Injection Blow Molding
Blow molding is a mean
of forming hollow thermoplastic objects. A small hollow and heated
plastic piece, called a parison is expanded like a balloon as air
pressure is applied inside it. This will force it against the walls
of a mold cavity, whose shape it assumes. There it cools and hardens.
The mold opens, and the part is ejected.
In injection blow molding,
the parison is made by injection molding. It is molded over a mandrel
to provide the hollow shape. This mandrel transfers the hot parison
to the blow-molding die where it functions as the blow nozzle.
The most common applications
are containers for liquids and other items used in the household
such as watering cans and bottles for laundry detergent and bleach,
cooking oil, shampoo, and various cosmetics and medicines.
Another wide application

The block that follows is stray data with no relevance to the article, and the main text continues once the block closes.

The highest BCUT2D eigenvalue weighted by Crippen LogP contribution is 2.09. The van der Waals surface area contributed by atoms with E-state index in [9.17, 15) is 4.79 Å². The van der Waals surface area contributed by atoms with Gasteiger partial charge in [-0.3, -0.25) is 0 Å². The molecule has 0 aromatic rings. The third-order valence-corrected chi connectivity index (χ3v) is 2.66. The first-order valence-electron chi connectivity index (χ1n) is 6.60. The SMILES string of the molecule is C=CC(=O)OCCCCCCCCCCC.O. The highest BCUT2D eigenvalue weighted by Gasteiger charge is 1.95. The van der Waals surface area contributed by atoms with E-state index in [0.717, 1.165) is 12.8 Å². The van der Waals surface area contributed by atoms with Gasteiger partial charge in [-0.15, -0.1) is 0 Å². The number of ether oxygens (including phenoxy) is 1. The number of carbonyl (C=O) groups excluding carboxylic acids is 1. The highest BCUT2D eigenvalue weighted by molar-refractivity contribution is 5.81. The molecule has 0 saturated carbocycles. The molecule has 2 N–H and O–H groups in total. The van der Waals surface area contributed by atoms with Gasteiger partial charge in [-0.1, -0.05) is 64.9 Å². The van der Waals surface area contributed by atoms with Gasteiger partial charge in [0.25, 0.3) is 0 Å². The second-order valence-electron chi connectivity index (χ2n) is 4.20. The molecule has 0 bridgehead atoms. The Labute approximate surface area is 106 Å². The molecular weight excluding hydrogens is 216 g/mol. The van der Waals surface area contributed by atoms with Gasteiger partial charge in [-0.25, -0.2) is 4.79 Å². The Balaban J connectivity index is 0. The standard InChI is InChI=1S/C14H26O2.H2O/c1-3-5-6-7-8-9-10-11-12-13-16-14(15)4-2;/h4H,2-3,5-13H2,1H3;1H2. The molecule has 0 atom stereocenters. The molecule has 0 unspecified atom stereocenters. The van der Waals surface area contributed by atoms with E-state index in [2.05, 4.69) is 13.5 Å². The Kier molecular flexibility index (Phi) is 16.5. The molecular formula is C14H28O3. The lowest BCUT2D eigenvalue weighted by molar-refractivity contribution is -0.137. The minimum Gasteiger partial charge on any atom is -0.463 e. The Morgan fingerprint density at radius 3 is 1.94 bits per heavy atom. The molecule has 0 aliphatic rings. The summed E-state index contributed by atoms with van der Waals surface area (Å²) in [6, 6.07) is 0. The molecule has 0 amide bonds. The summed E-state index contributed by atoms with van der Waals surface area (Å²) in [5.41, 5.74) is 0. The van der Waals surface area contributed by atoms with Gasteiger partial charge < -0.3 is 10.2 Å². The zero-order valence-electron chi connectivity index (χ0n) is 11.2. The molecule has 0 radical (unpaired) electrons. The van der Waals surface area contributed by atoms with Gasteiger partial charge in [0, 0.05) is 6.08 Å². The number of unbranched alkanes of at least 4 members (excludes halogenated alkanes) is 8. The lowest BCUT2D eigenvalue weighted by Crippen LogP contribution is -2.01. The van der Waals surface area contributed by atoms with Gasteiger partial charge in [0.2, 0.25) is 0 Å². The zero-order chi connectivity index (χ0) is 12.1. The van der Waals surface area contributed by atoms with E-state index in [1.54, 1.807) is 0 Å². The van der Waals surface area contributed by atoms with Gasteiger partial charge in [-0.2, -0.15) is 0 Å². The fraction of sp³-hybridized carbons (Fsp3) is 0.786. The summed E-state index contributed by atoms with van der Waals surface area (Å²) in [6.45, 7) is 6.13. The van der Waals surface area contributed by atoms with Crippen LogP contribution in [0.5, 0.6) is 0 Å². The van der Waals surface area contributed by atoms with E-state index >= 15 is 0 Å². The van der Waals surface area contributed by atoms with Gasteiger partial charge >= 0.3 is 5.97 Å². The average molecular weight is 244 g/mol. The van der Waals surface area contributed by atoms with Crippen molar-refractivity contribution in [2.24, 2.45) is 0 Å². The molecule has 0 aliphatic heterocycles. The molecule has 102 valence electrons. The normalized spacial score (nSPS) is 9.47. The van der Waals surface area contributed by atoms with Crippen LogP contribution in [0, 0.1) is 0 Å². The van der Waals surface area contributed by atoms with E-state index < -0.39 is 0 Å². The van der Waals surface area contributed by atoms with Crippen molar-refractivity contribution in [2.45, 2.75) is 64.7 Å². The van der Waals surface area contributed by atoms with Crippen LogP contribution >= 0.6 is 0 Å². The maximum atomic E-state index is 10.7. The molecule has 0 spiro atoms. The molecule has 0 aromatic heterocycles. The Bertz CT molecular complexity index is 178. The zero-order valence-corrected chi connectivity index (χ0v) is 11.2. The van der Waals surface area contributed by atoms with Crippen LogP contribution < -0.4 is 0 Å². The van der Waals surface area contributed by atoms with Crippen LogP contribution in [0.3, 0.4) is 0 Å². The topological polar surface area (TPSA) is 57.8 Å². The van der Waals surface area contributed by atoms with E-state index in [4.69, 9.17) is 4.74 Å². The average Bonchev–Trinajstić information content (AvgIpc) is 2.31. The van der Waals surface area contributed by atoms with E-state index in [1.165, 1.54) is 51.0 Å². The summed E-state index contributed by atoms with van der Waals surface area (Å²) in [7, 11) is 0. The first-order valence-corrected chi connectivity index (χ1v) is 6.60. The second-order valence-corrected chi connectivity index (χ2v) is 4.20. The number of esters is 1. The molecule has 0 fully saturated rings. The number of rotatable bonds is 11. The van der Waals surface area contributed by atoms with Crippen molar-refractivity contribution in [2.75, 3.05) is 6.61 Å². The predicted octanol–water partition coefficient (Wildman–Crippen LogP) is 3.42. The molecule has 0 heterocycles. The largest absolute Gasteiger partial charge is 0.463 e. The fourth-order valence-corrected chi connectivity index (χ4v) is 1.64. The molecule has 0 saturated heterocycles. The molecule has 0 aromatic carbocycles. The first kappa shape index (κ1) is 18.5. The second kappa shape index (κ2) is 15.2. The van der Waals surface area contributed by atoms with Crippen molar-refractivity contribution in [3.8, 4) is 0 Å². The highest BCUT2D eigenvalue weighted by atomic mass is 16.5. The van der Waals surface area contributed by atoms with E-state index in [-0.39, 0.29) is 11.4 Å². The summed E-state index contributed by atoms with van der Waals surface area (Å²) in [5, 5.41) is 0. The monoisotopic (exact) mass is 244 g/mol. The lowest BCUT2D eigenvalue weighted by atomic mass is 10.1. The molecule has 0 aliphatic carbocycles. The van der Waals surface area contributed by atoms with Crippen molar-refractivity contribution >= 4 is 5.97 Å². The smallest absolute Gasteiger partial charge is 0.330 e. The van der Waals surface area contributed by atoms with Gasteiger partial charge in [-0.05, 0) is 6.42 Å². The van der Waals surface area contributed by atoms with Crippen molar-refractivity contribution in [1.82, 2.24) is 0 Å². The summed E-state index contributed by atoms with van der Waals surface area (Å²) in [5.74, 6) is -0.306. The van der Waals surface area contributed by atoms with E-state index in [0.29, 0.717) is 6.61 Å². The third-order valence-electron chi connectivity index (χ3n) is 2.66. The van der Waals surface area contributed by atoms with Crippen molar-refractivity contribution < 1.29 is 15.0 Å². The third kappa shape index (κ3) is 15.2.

area for blow molding is in the toy industry, ranging from simple
balls and lightweight baseball bats to elaborate dolls and animal
Design for manufacturability Handbook
Reaction Injection Molding
In reaction injection
molding (RIM), two monomers are mixed together as they are injected
into a mold. The two components undergo a chemical reaction to form
a plastic polymer. The reaction need not be endothermic, i.e., does
not require heating. Rather, an exothermic reaction occurs where
the heat generated must be removed. Production rates are determined
by the curing time of the polymer, which is often less than one
Black, Kohser, Materials and Processes in Manufacturing.